6. Wah! Heat – Better Scream / The Teardrop Explodes – Treason / Echo and the Bunnymen – Ocean Rain Three shades of post-apocalyptic pop euphoria from the holy trinity of the post Big in Japan Eric’s crowd whose trio of vocalists may or may not have rehearsed but never performed together as the much-mythologised Crucial Three. Teardrop Explodes singer Julian Cope was an over-excitable teacher-training student who muscled his way into both the Eric’s scene and (literally) into mouth-almighty Pete Wylie as he scrambled his way through the crowd the night The Clash played. Myopic Bowie obsessive and soon to be Echo and the Bunnymen sex on legs Ian McCulloch was also in situ, and – before each went their separate ways – a legend was born. After their early singles were released on Zoo, both the Bunnymen and the Teardrops were well on their way to becoming pop stars by the time Wah! Heat released their debut single in 1979, an insistent and strikingly mature statement of intent that was both portent of doom and call to arms in a Cold War infected world. Wylie would go on to score hits with the chart-busting Story of the Blues before becoming a kind of Scouse Springsteen, keeping the city’s flame alive through good times and bad. Treason was the Teardrops third single, and the first real sighting of Cope’s melding of mighty pop hooks with arcane English whimsy. The song only became a hit after being re-released following success of the horn-led Reward and its accompanying video, chock-a-block with city scenesters, suggested great adventures ahead. The of-its-time video for Treason, meanwhile, pointed to Cope’s possible embracement of hallucinogens after American wild child Courtney Love, then resident in Liverpool, allegedly turned on the entire city to all manner of creative possibilities. Ocean Rain was both the title track and the final song on the Bunnymen’s fourth album, a shimmering, string-led affair that looked to the high drama of Jacques Brel in its quest for redemption. As its title implies, Ocean Rain ebbs and flows, with McCulloch confessing his own vulnerability by way of a series of extended sea-bound metaphors and melancholic introspection before the song erupts into emotional grandeur. With Will Sergeant’s guitar patterns understatedly tasteful, Les Pattinson playing an upright bass and the sainted Pete de Freitas using brushes on his drums, this was the sound of a band that had done its musical growing up in public, and, having peaked, also seemed to mark the end of something that would never be the same again.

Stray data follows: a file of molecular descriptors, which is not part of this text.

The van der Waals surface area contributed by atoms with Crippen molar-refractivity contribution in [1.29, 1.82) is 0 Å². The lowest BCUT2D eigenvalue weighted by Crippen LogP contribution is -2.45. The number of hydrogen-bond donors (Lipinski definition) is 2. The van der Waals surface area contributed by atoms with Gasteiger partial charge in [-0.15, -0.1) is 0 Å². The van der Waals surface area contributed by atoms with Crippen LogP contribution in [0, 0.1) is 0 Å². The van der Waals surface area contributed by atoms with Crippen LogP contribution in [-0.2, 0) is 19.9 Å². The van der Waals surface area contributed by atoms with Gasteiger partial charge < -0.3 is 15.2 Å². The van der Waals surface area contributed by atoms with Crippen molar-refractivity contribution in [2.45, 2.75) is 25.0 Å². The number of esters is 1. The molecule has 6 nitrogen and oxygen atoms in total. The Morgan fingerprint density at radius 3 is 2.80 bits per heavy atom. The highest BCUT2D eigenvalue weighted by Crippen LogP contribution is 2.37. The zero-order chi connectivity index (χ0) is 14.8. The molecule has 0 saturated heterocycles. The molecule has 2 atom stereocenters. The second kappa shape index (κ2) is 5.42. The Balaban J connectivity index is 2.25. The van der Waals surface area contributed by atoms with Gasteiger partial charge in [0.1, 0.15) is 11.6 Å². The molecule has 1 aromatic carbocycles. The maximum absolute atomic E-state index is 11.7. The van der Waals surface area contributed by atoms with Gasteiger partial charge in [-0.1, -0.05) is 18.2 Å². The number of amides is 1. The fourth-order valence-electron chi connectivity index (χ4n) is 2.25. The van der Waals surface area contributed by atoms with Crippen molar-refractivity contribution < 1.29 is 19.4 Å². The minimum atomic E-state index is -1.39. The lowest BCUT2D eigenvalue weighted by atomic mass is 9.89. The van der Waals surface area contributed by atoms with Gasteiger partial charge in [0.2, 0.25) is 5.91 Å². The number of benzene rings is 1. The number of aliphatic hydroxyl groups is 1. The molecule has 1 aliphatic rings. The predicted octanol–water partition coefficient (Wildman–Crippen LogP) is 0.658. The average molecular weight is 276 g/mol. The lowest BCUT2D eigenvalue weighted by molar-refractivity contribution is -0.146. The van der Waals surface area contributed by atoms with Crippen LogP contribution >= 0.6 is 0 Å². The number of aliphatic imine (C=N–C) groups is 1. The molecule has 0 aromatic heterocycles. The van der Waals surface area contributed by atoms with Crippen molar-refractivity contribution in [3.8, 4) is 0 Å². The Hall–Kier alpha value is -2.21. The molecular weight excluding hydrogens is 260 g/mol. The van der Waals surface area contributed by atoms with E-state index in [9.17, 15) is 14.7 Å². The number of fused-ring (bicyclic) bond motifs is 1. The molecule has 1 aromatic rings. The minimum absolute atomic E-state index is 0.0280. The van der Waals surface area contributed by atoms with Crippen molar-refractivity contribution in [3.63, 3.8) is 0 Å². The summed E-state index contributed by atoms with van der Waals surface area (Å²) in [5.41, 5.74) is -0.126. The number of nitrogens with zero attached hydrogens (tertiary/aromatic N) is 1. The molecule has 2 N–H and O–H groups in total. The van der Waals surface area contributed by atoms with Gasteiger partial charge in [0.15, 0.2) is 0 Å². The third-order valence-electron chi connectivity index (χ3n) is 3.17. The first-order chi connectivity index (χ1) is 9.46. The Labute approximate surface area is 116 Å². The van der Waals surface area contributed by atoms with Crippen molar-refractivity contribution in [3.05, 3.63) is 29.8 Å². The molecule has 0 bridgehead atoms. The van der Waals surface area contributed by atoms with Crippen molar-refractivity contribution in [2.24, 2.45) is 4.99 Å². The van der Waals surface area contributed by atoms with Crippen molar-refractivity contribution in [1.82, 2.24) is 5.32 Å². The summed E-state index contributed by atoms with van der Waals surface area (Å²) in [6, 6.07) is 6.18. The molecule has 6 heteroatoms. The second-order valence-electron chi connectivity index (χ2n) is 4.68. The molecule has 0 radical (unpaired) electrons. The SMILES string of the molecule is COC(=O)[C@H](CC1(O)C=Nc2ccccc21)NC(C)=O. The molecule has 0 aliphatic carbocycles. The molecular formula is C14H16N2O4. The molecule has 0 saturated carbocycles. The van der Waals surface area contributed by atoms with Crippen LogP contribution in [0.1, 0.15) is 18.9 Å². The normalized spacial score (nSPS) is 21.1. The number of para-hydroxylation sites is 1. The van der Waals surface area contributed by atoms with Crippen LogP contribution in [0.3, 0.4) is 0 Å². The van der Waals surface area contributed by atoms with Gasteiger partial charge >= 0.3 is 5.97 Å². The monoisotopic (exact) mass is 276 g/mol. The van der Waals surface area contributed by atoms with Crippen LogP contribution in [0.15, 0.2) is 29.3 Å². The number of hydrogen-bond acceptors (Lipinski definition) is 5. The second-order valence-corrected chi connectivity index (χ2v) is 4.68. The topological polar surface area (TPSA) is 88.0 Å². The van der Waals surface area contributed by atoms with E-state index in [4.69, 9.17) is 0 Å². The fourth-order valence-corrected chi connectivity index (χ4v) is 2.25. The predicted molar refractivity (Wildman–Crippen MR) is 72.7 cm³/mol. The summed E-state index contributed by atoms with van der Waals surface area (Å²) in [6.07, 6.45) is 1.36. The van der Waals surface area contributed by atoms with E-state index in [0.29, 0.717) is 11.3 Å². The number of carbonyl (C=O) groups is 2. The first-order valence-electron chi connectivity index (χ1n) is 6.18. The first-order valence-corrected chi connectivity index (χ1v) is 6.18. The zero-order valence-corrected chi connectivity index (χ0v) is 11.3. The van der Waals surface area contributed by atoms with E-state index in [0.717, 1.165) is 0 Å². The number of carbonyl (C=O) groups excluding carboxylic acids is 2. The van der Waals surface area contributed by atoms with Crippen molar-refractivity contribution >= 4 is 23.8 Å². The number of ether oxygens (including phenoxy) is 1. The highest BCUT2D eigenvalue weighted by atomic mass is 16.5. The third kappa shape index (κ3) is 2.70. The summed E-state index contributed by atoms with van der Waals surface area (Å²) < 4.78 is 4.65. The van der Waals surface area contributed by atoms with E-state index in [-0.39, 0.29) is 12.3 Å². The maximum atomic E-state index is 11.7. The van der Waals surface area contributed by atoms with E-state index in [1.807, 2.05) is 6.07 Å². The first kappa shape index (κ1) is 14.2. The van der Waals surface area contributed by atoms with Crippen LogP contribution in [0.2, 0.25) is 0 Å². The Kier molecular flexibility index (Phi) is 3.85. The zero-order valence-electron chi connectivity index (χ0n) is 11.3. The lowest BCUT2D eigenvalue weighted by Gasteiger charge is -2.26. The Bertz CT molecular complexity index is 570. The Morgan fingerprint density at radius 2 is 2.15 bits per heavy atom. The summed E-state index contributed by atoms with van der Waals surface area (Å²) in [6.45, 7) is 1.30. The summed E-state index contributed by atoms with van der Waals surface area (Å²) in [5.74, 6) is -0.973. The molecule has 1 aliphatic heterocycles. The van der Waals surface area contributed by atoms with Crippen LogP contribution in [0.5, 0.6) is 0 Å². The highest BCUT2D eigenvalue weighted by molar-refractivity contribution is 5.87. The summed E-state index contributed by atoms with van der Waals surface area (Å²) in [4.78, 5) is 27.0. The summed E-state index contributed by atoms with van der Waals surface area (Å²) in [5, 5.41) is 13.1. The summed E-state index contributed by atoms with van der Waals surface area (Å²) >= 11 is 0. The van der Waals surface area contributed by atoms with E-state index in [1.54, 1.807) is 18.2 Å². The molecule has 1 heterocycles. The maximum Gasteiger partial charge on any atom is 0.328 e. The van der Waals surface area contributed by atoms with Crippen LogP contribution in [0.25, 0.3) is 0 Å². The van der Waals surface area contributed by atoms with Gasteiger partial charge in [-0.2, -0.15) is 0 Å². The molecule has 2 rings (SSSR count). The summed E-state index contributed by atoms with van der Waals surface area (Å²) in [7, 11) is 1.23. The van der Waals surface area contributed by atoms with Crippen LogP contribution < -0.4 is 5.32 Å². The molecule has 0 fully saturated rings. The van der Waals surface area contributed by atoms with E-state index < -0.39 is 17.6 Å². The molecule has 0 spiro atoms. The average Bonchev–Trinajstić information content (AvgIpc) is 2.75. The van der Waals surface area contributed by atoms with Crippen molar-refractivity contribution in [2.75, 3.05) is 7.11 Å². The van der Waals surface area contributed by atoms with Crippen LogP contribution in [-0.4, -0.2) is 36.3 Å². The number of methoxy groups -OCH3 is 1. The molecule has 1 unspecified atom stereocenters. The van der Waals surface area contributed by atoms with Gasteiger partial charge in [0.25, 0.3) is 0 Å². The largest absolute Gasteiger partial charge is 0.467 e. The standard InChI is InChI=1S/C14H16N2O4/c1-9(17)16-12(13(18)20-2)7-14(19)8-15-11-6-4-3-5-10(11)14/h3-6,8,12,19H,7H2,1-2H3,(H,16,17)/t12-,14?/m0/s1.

7. The Wild Swans – The Revolutionary Spirit / Michael Head & The Red Elastic Band – Newby Street Doomed romantic starving artist chic was the order of the day for The Wild Swans, formed by original Teardrop Explodes member Paul Simpson, who made their live debut alongside Michael Head’s fledgling Pale Fountains supporting Orange Juice at a chicken-in-a-basket cabaret club called Mr Pickwick’s, renamed Plato’s Ballroom for such occasions. This sole release by the Wild Swans original incarnation, other than a John Peel session released on Strange Fruit, was a double A sided 12” which Bill Drummond said was the best thing ever released as part of Zoo’s small but (im)perfectly formed catalogue. The flipside, God Forbid, was an urgent quest for truth led by Jeri Kelly’s chiming guitar jangles and Simpson’s yearning voice and was already bathed in glory. From the title onwards, The Revolutionary Spirit was something else again, a brooding epic that seemed steeped in history and metaphysical mythology, with Simpson’s poetry sounding wise and troubled way beyond his tender years. The Wild Swans imploded following a tour supporting the Bunnymen, effectively splitting in two. Simpson joined forces with Ian Broudie for the far glossier Care, while Kelly and keyboardist Ged Quinn joined Bamboo Fringe vocalist Peter Coyle to form the Lotus Eaters, who scored a timeless summer hit with The First Picture of You. A reconvened Wild Swans released two major label albums in the 1980s, but it wasn’t the same. Simpson retreated into a new guise, making lush electronic instrumentals as Skyray before a new version of The Wild Swans laid old ghosts to rest with very personal album, The Coldest Winter For A Hundred Years, a couple of years back. Majestic as it is, the Wild Swans remain defined by The Revolutionary Spirit. Financed and produced by Bunnymen drummer and Simpson’s flatmate Pete de Freitas, even the fact that studio-based acid intake caused the record to be recorded in tinny mono cannot diminish just how heroic this song remains.